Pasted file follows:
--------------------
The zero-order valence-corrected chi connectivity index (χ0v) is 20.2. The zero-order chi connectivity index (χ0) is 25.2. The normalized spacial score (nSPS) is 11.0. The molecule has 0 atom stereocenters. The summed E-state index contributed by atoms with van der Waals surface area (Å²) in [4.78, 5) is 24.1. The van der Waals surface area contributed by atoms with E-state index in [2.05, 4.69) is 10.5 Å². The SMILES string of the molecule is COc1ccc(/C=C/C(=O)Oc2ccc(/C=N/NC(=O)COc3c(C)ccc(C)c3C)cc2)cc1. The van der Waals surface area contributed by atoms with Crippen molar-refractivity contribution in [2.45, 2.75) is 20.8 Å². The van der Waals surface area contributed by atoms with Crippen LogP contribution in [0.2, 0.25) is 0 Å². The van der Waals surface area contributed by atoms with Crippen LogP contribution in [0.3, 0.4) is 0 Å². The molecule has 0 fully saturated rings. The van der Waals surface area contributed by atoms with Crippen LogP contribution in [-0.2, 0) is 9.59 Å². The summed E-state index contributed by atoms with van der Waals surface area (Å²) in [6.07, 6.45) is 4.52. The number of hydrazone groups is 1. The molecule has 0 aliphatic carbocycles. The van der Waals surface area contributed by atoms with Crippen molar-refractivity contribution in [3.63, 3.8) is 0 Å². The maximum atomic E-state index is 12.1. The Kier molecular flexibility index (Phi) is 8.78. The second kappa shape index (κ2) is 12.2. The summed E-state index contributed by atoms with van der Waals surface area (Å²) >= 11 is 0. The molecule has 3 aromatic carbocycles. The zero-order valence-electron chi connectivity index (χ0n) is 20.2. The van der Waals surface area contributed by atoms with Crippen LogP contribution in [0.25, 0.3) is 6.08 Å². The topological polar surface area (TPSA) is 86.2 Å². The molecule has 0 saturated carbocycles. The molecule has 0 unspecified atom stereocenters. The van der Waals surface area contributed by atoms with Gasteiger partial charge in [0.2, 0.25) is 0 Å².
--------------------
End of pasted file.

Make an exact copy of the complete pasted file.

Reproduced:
The zero-order valence-corrected chi connectivity index (χ0v) is 20.2. The zero-order chi connectivity index (χ0) is 25.2. The normalized spacial score (nSPS) is 11.0. The molecule has 0 atom stereocenters. The summed E-state index contributed by atoms with van der Waals surface area (Å²) in [4.78, 5) is 24.1. The van der Waals surface area contributed by atoms with E-state index in [2.05, 4.69) is 10.5 Å². The SMILES string of the molecule is COc1ccc(/C=C/C(=O)Oc2ccc(/C=N/NC(=O)COc3c(C)ccc(C)c3C)cc2)cc1. The van der Waals surface area contributed by atoms with Crippen molar-refractivity contribution in [2.45, 2.75) is 20.8 Å². The van der Waals surface area contributed by atoms with Crippen LogP contribution in [0.2, 0.25) is 0 Å². The van der Waals surface area contributed by atoms with Crippen LogP contribution in [0.3, 0.4) is 0 Å². The molecule has 0 fully saturated rings. The van der Waals surface area contributed by atoms with Crippen LogP contribution in [-0.2, 0) is 9.59 Å². The summed E-state index contributed by atoms with van der Waals surface area (Å²) in [6.07, 6.45) is 4.52. The number of hydrazone groups is 1. The molecule has 0 aliphatic carbocycles. The van der Waals surface area contributed by atoms with Crippen molar-refractivity contribution in [3.63, 3.8) is 0 Å². The maximum atomic E-state index is 12.1. The Kier molecular flexibility index (Phi) is 8.78. The second kappa shape index (κ2) is 12.2. The summed E-state index contributed by atoms with van der Waals surface area (Å²) >= 11 is 0. The molecule has 3 aromatic carbocycles. The zero-order valence-electron chi connectivity index (χ0n) is 20.2. The van der Waals surface area contributed by atoms with Crippen LogP contribution in [0.25, 0.3) is 6.08 Å². The topological polar surface area (TPSA) is 86.2 Å². The molecule has 0 saturated carbocycles. The molecule has 0 unspecified atom stereocenters. The van der Waals surface area contributed by atoms with Gasteiger partial charge in [0.2, 0.25) is 0 Å².